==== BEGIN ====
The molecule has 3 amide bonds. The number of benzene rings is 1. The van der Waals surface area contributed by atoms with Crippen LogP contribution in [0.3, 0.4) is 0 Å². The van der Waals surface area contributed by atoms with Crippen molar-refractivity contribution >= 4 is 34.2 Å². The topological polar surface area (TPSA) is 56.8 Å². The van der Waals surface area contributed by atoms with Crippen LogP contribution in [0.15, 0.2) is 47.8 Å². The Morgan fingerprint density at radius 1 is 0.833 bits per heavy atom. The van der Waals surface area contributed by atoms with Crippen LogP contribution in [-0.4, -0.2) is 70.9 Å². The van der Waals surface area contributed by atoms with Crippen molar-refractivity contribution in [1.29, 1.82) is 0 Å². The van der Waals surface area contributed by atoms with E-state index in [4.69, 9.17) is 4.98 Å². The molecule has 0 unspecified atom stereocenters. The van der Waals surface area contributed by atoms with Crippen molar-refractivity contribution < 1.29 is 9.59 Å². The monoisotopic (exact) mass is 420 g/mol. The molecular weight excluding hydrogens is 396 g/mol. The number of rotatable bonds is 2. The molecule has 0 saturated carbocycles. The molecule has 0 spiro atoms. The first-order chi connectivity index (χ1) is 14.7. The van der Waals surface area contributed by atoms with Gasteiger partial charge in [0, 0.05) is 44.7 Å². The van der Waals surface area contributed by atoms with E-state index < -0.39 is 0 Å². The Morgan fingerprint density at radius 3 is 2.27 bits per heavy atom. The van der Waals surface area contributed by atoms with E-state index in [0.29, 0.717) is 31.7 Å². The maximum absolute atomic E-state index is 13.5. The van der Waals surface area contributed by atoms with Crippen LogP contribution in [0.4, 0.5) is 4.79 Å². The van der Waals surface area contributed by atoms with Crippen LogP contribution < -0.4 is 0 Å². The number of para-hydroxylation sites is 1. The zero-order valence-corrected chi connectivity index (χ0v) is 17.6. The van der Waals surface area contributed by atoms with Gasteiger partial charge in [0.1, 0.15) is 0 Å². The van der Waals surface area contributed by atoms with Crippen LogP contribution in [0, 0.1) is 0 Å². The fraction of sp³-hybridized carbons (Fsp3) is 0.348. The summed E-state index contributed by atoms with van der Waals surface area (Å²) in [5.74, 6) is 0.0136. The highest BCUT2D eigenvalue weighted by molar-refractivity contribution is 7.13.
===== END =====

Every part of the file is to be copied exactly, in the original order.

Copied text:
The molecule has 3 amide bonds. The number of benzene rings is 1. The van der Waals surface area contributed by atoms with Crippen LogP contribution in [0.3, 0.4) is 0 Å². The van der Waals surface area contributed by atoms with Crippen molar-refractivity contribution >= 4 is 34.2 Å². The topological polar surface area (TPSA) is 56.8 Å². The van der Waals surface area contributed by atoms with Crippen LogP contribution in [0.15, 0.2) is 47.8 Å². The Morgan fingerprint density at radius 1 is 0.833 bits per heavy atom. The van der Waals surface area contributed by atoms with Crippen LogP contribution in [-0.4, -0.2) is 70.9 Å². The van der Waals surface area contributed by atoms with Crippen molar-refractivity contribution in [1.29, 1.82) is 0 Å². The van der Waals surface area contributed by atoms with E-state index in [4.69, 9.17) is 4.98 Å². The molecule has 0 unspecified atom stereocenters. The van der Waals surface area contributed by atoms with Crippen molar-refractivity contribution < 1.29 is 9.59 Å². The monoisotopic (exact) mass is 420 g/mol. The molecular weight excluding hydrogens is 396 g/mol. The number of rotatable bonds is 2. The molecule has 0 saturated carbocycles. The molecule has 0 spiro atoms. The first-order chi connectivity index (χ1) is 14.7. The van der Waals surface area contributed by atoms with Gasteiger partial charge in [0, 0.05) is 44.7 Å². The van der Waals surface area contributed by atoms with E-state index < -0.39 is 0 Å². The Morgan fingerprint density at radius 3 is 2.27 bits per heavy atom. The van der Waals surface area contributed by atoms with E-state index in [0.29, 0.717) is 31.7 Å². The maximum absolute atomic E-state index is 13.5. The van der Waals surface area contributed by atoms with Crippen LogP contribution in [0.4, 0.5) is 4.79 Å². The van der Waals surface area contributed by atoms with Crippen LogP contribution < -0.4 is 0 Å². The number of para-hydroxylation sites is 1. The zero-order valence-corrected chi connectivity index (χ0v) is 17.6. The van der Waals surface area contributed by atoms with Gasteiger partial charge in [0.1, 0.15) is 0 Å². The van der Waals surface area contributed by atoms with Crippen LogP contribution in [0, 0.1) is 0 Å². The fraction of sp³-hybridized carbons (Fsp3) is 0.348. The summed E-state index contributed by atoms with van der Waals surface area (Å²) in [5.74, 6) is 0.0136. The highest BCUT2D eigenvalue weighted by molar-refractivity contribution is 7.13.